Buffy the Vampire Slayer
Mentors feature prominently in the Gothic genre. From Dr Van Helsing in Bram Stoker's Dracula, who leads the young heroes into their quest to annihilate the Count, to Rupert Giles, the Watcher in Buffy the Vampire Slayer, older and more experienced adults have provided essential guidance for the younger protagonists of the genre. The differences in media of expression and the subsequent adaptations from novel to television series has not affected the presence of this character, more than a hundred years after the publication of Dracula in 1897. What also unites the novel and the series is their fin-de-siècle resonance.
According to Elaine Showalter, sexually and socially subversive themes feature strongly in periods of cultural insecurity. In addition to the century that separates Buffy from the Count, there has been a plethora of vampire movies and books of various merits. As a result, the late-twentieth-century average spectator knows the basic facts of vampirism. Therefore, the creators of Buffy the Vampire Slayer need to challenge their audience through another aspect of the series. Turning to their advantage what might have been a serious hindrance, they adopt a self-reflexive ironic perspective on the genre. This tenuous but innovative tension between borrowing from the tenets of the Gothic and moving away from them is especially appreciable when one evaluates the Watcher, Giles. Giles embodies both the principles of continuity and daring innovation that characterise the series and contribute to its appeal.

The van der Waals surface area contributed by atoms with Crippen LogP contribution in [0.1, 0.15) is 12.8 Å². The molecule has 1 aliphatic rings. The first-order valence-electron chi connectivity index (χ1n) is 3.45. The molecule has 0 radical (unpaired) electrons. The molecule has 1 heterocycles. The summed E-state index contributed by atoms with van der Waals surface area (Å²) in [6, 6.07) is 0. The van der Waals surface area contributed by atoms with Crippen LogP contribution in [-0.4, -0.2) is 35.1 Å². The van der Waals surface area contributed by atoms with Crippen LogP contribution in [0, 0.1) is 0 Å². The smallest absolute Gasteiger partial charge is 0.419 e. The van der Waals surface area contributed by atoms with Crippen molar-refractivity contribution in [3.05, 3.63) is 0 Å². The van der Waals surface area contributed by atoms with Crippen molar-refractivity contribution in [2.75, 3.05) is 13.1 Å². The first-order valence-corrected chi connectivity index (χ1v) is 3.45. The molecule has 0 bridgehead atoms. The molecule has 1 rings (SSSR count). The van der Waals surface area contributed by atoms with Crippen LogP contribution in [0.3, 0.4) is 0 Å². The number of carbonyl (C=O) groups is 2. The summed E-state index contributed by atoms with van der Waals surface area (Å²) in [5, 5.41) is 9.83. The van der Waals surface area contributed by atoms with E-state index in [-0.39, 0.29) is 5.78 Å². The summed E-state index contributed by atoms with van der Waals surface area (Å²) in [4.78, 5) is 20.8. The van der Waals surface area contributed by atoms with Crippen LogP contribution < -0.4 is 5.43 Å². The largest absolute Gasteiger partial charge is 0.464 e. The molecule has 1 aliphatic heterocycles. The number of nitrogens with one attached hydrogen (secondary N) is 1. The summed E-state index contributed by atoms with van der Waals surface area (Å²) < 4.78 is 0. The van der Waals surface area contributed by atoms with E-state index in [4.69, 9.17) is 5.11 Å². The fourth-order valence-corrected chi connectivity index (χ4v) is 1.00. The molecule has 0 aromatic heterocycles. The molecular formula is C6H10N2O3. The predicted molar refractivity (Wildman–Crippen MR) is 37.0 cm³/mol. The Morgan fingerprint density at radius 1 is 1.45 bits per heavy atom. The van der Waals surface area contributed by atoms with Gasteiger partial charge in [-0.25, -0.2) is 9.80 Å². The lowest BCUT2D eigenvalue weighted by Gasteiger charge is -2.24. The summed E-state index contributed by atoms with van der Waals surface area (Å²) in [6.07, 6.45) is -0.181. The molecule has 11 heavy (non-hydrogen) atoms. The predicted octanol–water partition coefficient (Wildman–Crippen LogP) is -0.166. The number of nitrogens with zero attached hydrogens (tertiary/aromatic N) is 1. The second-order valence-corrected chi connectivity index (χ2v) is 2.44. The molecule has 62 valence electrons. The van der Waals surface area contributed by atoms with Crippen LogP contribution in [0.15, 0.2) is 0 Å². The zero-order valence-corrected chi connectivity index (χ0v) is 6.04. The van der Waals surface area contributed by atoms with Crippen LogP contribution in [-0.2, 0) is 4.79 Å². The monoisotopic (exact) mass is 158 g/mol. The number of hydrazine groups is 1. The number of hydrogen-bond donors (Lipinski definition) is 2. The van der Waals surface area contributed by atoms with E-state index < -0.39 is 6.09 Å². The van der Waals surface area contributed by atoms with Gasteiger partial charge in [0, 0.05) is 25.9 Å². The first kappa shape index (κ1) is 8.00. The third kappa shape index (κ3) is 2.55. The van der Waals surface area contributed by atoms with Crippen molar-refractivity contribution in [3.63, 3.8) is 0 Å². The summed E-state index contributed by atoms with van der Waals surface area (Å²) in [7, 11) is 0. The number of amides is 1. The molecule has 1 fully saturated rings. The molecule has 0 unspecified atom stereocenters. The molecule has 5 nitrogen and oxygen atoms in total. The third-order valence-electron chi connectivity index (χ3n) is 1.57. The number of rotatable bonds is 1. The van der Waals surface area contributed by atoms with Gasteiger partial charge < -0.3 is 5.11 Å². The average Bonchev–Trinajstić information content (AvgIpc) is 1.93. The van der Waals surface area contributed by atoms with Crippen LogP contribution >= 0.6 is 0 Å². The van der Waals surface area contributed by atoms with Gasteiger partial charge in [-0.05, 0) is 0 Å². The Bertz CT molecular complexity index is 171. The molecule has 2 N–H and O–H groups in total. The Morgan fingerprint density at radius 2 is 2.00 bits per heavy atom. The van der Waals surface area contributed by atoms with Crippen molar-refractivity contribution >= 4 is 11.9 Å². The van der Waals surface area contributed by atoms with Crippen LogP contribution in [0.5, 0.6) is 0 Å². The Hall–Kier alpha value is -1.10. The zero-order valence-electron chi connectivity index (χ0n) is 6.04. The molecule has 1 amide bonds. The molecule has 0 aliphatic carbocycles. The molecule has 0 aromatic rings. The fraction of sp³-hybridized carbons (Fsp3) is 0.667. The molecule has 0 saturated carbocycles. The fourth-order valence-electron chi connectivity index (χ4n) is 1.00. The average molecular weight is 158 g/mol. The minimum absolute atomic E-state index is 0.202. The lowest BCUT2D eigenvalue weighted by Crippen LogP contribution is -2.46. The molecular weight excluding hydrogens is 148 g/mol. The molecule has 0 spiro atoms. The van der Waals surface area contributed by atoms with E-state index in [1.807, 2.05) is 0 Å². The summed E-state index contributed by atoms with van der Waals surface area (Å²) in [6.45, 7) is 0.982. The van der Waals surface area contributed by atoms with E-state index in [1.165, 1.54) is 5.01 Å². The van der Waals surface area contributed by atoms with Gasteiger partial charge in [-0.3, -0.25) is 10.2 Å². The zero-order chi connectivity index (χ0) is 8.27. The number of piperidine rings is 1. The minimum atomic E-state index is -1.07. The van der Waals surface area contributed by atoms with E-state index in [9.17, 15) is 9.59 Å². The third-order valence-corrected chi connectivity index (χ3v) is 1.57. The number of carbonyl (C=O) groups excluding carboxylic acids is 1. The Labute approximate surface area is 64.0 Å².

The similarities between Dr Van Helsing in Dracula and Giles in Buffy the Vampire Slayer create a sense of thematic and structural continuity through different media. They share a sim...
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